An historic economic partnership agreement between the EU and Japan is being signed in Tokyo this week, heralding a new era in trade relations. But what will it mean for companies and consumers?
A historic economic partnership agreement between the EU and Japan - which is being signed in Tokyo this week - is set to ease tariffs and restrictions.
It has been years in the making and promises to make trade easier in areas such as agriculture and food. The agreement will boost investment and the sharing of skills and knowledge.
Japan’s ambassador to the EU has joined business representatives at a seminar in Brussels to spread the word about the new deal - which should save EU exporters around a billion euros in customs duties every year.
According to Kazuo Kodama, Japanese Ambassador to EU: "This will create a huge, free-trade zone, which comprises 640 million people of EU and Japan. And also the combined GDP total will amount to one-third of the global GDP. So this will be a great opportunity for enhancing the welfare of the people in Europe and Japan."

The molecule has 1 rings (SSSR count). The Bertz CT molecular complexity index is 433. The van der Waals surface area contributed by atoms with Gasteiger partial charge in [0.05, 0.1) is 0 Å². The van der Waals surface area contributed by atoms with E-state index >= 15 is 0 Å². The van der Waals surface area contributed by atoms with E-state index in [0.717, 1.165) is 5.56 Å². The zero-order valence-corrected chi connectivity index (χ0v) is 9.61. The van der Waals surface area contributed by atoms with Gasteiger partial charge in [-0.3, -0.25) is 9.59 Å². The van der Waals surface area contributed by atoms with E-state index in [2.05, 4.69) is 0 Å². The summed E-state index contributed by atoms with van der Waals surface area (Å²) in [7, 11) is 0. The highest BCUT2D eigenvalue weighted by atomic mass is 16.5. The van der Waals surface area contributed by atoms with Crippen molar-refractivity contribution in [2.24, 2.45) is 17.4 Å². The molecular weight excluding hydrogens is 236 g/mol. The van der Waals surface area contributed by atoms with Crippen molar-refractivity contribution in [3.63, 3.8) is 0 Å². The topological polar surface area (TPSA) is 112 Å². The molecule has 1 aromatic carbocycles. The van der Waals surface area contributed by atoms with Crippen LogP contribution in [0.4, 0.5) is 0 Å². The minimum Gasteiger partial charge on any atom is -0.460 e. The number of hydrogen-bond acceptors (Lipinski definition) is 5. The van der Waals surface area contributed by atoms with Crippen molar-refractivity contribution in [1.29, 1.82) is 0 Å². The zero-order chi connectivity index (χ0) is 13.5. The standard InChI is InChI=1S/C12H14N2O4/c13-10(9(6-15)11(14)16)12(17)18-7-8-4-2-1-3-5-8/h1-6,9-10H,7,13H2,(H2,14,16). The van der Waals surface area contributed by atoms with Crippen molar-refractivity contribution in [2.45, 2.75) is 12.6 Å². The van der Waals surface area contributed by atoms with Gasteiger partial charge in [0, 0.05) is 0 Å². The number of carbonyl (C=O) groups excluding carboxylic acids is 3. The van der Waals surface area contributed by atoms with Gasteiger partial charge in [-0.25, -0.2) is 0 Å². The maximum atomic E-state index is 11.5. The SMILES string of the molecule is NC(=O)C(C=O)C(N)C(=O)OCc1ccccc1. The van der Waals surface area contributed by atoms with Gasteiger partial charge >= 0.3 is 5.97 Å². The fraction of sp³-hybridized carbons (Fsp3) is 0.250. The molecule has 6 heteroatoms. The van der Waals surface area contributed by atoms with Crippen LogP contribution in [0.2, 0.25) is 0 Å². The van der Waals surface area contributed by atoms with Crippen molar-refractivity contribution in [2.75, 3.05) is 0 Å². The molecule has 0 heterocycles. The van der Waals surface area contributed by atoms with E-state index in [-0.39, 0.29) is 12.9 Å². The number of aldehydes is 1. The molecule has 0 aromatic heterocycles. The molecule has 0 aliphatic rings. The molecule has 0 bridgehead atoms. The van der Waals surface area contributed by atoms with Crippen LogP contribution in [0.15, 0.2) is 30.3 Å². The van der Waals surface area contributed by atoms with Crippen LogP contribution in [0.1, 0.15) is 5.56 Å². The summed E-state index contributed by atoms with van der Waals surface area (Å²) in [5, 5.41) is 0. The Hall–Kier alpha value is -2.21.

Danny Risberg, Chairman of the European Business Council in Japan, says: "If we look back ten years ago, it was really hard to do business in Japan. This should remove a lot of the hardness, so it's a lot easier to do business. And when that happens, it allows you to put more focus on your marketing and the areas to grow your business, than it is to just maintain and follow rules and get started."
From biotech to cars, from wine to cheese, all sorts of industries are in line to reap rewards from the new trade freedoms.
And with customs duties removed, experts say consumers can expect more choice, at lower prices.
Doctor Hosuk Lee-Makiyama, a senior fellow at the London School of Economics, has been analysing the new trade agreement, says: "Consumers will see better competition and therefore better products as well as better prices. And most of all they will find that a number of new features and technologies, as well as new products, that were not available at least at the same price, will be more widely dispersed across the economy."
The economic pact is expected to come into force next year – heralding a new era in EU-Japan relations.